Suspense Account

What is a Suspense Account?

The suspense account in accounting is a general ledger account used to make temporary unclassified transaction postings until the correct account classification can be determined using transaction analysis.

The suspense account allows the double entry to be maintained at the time of posting when the correct account is unknown. When the transaction classification has been determined, the amount needs to be transferred from the suspense account to the correct account.

Suspense accounts are temporarily classified as a balance sheet account, usually under the heading of current assets or current liabilities depending on the normal balance. At the end of each accounting period a suspense account reconciliation needs to be carried out and any balance investigated so that correcting adjustments can be made before the final financial statements are issued.

Suspense Account Examples

Suspense account accounting is used when the correct classification cannot be determined at the time of posting. Suppose for example, an unidentified cash payment of 1,000 has been made. The suspense accounts entry journal to post the unclassified transaction would be as follows:

Suspense account journal entry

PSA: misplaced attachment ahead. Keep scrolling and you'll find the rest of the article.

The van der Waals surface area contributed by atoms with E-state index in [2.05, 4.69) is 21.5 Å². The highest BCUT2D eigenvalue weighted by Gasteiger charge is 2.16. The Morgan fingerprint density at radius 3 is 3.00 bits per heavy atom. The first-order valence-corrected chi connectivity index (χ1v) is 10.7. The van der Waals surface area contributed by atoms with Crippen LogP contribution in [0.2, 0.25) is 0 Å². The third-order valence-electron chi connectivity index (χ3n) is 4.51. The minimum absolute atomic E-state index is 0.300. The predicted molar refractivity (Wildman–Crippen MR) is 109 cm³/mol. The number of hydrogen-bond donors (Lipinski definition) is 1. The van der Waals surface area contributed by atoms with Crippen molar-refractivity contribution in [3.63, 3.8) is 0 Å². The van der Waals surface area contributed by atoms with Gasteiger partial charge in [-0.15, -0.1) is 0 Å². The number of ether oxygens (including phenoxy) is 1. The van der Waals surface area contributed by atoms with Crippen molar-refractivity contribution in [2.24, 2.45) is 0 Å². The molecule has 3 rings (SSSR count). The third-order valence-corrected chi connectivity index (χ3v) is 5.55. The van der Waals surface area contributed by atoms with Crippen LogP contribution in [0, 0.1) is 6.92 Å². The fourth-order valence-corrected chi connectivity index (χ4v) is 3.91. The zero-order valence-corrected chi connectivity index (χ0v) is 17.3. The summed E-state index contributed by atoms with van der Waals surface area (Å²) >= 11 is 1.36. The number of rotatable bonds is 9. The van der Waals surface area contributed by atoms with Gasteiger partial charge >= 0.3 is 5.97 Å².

Account Debit Credit
Cash 1,000
Suspense account 1,000
Total 1,000 1,000

The debit of 1,000 is unidentified and is posted as unclassified to the suspense account in the balance sheet.

At a later stage transaction analysis shows that the amount related to the payment of interest, and a correcting interest suspense account entry is made as follows:

Suspense account correcting journal entry
Account Debit Credit
Interest expense 1,000
Suspense account 1,000
Total 1,000 1,000

The original entry to the suspense accounts has now been reversed, so the balance on the account is zero. Having been correctly identified, the interest expense account now contains the correct amount of 1,000.

Last modified January 13th, 2020 by Michael Brown

About the Author

Chartered accountant Michael Brown is the founder and CEO of Double Entry Bookkeeping. He has worked as an accountant and consultant for more than 25 years and has built financial models for all types of industries. He has been the CFO or controller of both small and medium sized companies and has run small businesses of his own. He has been a manager and an auditor with Deloitte, a big 4 accountancy firm, and holds a degree from Loughborough University.

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